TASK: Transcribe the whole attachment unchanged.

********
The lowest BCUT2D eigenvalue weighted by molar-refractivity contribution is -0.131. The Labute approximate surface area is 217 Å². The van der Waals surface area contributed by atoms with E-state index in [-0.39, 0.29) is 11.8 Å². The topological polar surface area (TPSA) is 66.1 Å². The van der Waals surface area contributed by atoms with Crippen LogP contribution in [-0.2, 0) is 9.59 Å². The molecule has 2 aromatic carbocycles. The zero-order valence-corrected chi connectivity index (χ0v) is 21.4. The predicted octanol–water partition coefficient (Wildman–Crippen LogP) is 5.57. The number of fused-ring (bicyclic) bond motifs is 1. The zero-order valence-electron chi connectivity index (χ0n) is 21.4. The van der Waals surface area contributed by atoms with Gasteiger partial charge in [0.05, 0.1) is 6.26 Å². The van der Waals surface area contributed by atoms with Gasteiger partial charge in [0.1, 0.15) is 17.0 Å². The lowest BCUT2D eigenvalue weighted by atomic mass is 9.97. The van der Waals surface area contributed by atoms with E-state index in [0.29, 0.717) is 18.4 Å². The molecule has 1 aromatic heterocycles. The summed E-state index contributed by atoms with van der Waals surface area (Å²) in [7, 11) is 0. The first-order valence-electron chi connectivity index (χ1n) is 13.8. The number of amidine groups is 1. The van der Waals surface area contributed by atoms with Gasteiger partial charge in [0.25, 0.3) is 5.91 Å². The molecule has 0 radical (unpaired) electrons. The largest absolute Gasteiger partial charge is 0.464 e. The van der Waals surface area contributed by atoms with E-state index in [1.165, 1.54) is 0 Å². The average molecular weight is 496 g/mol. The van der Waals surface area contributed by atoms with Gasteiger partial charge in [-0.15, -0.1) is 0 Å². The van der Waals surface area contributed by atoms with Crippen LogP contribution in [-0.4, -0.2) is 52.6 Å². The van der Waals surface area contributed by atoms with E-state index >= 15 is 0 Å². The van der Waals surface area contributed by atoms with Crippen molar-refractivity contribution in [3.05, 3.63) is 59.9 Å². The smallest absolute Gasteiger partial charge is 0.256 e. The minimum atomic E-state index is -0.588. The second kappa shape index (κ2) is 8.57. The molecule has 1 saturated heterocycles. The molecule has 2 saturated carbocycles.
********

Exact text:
The lowest BCUT2D eigenvalue weighted by molar-refractivity contribution is -0.131. The Labute approximate surface area is 217 Å². The van der Waals surface area contributed by atoms with E-state index in [-0.39, 0.29) is 11.8 Å². The topological polar surface area (TPSA) is 66.1 Å². The van der Waals surface area contributed by atoms with Crippen LogP contribution in [-0.2, 0) is 9.59 Å². The molecule has 2 aromatic carbocycles. The zero-order valence-corrected chi connectivity index (χ0v) is 21.4. The predicted octanol–water partition coefficient (Wildman–Crippen LogP) is 5.57. The number of fused-ring (bicyclic) bond motifs is 1. The zero-order valence-electron chi connectivity index (χ0n) is 21.4. The van der Waals surface area contributed by atoms with Gasteiger partial charge in [0.05, 0.1) is 6.26 Å². The van der Waals surface area contributed by atoms with Gasteiger partial charge in [0.1, 0.15) is 17.0 Å². The lowest BCUT2D eigenvalue weighted by atomic mass is 9.97. The van der Waals surface area contributed by atoms with E-state index in [0.29, 0.717) is 18.4 Å². The molecule has 1 aromatic heterocycles. The summed E-state index contributed by atoms with van der Waals surface area (Å²) in [7, 11) is 0. The first-order valence-electron chi connectivity index (χ1n) is 13.8. The number of amidine groups is 1. The van der Waals surface area contributed by atoms with Gasteiger partial charge in [0.25, 0.3) is 5.91 Å². The molecule has 0 radical (unpaired) electrons. The largest absolute Gasteiger partial charge is 0.464 e. The van der Waals surface area contributed by atoms with E-state index in [1.165, 1.54) is 0 Å². The average molecular weight is 496 g/mol. The van der Waals surface area contributed by atoms with Gasteiger partial charge in [-0.15, -0.1) is 0 Å². The van der Waals surface area contributed by atoms with Crippen LogP contribution in [-0.4, -0.2) is 52.6 Å². The van der Waals surface area contributed by atoms with E-state index >= 15 is 0 Å². The van der Waals surface area contributed by atoms with Crippen molar-refractivity contribution in [3.05, 3.63) is 59.9 Å². The smallest absolute Gasteiger partial charge is 0.256 e. The minimum atomic E-state index is -0.588. The second kappa shape index (κ2) is 8.57. The molecule has 1 saturated heterocycles. The molecule has 2 saturated carbocycles.